Mosisili scoffs at detractors
PRIME Minister Pakalitha Mosisili says the decision by Taiwanese textile company, Nien Hsing Group to invest US$20 million (approximately M270 million) represents a vote of confidence in the Lesotho’s investment climate.
Dr Mosisili made the remarks during Friday’s sod-turning event for the construction of fabric mill and factory in Ha Tikoe, Maseru.
Lesotho’s suitability as an investment destination has been under intense scrutiny in recent years as a result of the political instability from 2014, which was manifested in among other things, the snap general elections which ushered in the current government in 2015 as well as the killing of former army commander Maaparankoe Mahao and the subsequent arrest of 23 soldiers on allegations of mutiny against the Lesotho Defence Force (LDF) command.
Lt-Gen Mahao was shot dead as he left his Mokema farm on 25 June 2015 by soldiers who said they had come to arrest him for being part of a group of soldiers plotting to overthrow the army leadership.
However, the Mahao family has accused the army of killing him in cold blood basing on the account of his nephews who were with him during the incident.
Dr Mosisili said Nien Hsing’s latest multi-million dollar investment was proof that his government “must be doing something right”.
“I want to express the government’s gratitude to the Nien Hsing Group for its decision for choosing Lesotho out of five countries,” Dr Mosisili said, adding, “It is a vote of confidence which says we must be doing something right.”
He said Lesotho needed more investors like Nien Hsing to help improve the economy and move out of the Least Developed Countries (LEDC) bracket.
Dr Mosisili said the government would continue to explore avenues to improve Lesotho’s investment climate to lure more investors into the country.
He also lashed out at his detractors and those who are saying Lesotho is on the verge of losing its eligibility for the African Growth and Opportunity Act (AGOA), a United States (US) preferential trade concession which provides for duty-free and quota free entry of goods into the US market from designated sub-Saharan African countries, including Lesotho, and applies to both textile and non-textile goods.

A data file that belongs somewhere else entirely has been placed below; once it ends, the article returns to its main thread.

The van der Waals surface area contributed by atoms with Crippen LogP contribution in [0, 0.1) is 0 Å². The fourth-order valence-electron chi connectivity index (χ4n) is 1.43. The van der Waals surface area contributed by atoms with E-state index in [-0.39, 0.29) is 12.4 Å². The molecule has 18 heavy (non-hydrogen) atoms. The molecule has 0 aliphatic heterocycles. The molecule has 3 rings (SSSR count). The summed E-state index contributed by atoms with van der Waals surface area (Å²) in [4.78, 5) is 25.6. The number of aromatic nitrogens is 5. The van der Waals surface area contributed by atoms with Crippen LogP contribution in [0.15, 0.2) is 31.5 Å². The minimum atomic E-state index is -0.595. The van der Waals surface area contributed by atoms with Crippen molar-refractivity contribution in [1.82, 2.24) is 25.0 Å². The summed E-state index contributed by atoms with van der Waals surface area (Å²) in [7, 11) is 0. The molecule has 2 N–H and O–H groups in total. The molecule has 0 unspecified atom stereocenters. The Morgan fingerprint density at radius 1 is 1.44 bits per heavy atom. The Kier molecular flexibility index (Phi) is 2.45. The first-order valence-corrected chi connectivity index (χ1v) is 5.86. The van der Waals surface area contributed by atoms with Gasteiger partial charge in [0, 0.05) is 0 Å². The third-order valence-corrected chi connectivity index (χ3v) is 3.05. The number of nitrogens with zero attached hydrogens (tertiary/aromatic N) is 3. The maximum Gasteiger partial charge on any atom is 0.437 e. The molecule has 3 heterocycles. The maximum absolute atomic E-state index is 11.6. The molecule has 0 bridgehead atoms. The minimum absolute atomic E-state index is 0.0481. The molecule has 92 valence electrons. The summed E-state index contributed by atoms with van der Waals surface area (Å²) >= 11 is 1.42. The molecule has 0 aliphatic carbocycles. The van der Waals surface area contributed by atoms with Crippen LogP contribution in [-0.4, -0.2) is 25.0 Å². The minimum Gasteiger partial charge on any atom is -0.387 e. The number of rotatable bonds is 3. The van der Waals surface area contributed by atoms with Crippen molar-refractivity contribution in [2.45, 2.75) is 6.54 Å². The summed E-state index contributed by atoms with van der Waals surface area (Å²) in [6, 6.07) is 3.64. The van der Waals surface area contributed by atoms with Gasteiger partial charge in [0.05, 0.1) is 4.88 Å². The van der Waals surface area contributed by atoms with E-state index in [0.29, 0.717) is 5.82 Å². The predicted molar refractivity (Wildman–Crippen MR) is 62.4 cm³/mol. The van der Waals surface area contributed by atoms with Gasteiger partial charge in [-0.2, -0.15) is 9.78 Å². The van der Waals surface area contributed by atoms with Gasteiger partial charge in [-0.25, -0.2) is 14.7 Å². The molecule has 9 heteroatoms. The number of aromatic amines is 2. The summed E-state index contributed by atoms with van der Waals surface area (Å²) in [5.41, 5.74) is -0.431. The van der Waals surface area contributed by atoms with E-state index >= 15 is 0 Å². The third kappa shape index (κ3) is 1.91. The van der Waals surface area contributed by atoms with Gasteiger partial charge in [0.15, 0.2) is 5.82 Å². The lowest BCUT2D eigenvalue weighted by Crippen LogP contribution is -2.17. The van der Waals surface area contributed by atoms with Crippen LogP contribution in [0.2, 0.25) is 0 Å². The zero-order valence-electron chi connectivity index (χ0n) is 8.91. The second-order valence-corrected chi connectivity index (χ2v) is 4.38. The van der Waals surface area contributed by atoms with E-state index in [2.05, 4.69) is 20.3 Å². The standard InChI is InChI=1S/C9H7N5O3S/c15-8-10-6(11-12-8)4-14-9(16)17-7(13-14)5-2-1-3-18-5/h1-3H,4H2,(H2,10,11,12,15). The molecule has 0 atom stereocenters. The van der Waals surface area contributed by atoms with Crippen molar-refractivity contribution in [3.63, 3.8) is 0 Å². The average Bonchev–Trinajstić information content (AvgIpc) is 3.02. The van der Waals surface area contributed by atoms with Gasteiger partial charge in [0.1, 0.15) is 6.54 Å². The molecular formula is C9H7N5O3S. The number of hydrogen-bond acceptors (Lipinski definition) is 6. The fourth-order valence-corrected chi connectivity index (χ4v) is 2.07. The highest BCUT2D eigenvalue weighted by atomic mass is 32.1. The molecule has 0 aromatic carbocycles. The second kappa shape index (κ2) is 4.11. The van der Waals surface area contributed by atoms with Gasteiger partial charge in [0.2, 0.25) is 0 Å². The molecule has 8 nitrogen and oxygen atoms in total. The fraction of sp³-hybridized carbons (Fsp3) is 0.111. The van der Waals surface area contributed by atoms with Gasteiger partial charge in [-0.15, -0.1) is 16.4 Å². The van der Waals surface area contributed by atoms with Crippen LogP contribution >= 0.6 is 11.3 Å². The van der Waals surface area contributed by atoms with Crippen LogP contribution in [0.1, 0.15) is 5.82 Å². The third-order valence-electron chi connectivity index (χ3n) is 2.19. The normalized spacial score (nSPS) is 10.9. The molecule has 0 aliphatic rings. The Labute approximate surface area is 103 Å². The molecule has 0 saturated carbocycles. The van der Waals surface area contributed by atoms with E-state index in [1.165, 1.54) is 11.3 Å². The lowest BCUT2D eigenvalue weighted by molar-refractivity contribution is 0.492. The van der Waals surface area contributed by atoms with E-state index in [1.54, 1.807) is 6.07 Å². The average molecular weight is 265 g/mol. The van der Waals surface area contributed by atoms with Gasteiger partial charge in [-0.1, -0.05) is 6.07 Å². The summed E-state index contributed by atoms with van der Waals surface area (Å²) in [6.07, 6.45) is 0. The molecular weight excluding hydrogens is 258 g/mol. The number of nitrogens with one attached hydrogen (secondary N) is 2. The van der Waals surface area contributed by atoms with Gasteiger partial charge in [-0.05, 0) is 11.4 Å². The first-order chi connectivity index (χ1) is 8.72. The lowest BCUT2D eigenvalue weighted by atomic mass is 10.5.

Lesotho’s manufacturing industry is anchored on AGOA, and without it the estimated 40,000 jobs in the industry would be at stake.
“If they believed that AGOA was going, they would not have invested in Lesotho, and this has therefore dispelled those lies about it going away,” he said.
The US government announced that eligibility for AGOA was conditional on the implementation of measures geared towards restoring political stability and respect for the rule of law and gave the government a three month timeframe until the end of the first quarter of 2017.
For his part, Nien Hsing Group Managing Director, Ricky Chang said their decision to invest in Lesotho was influenced by the warm support the people and government of Lesotho had shown them over the years they have been operating in the country.
The Group started operations in Lesotho in 1991 and operates Formosa, Nien Hsing and C and Y factories which collectively employ of 11 000 people.
“I believe the bond we have with this country will grow even stronger and continue to play a major part in the country’s economic development,” Mr Chang said.
He said the new factory would create an additional 2 000 jobs over the next three years and the second phase would also create the same number of jobs.
The Nien Hsing Textile Co. Ltd, the parent company of Nien Hsing Group is a public company listed on the Taiwan Exchange Corporation and it has production bases in Taiwan, Vietnam, Cambodia, Mexico, Nicaragua, and Lesotho which collectively employ an estimated 30 000 workers.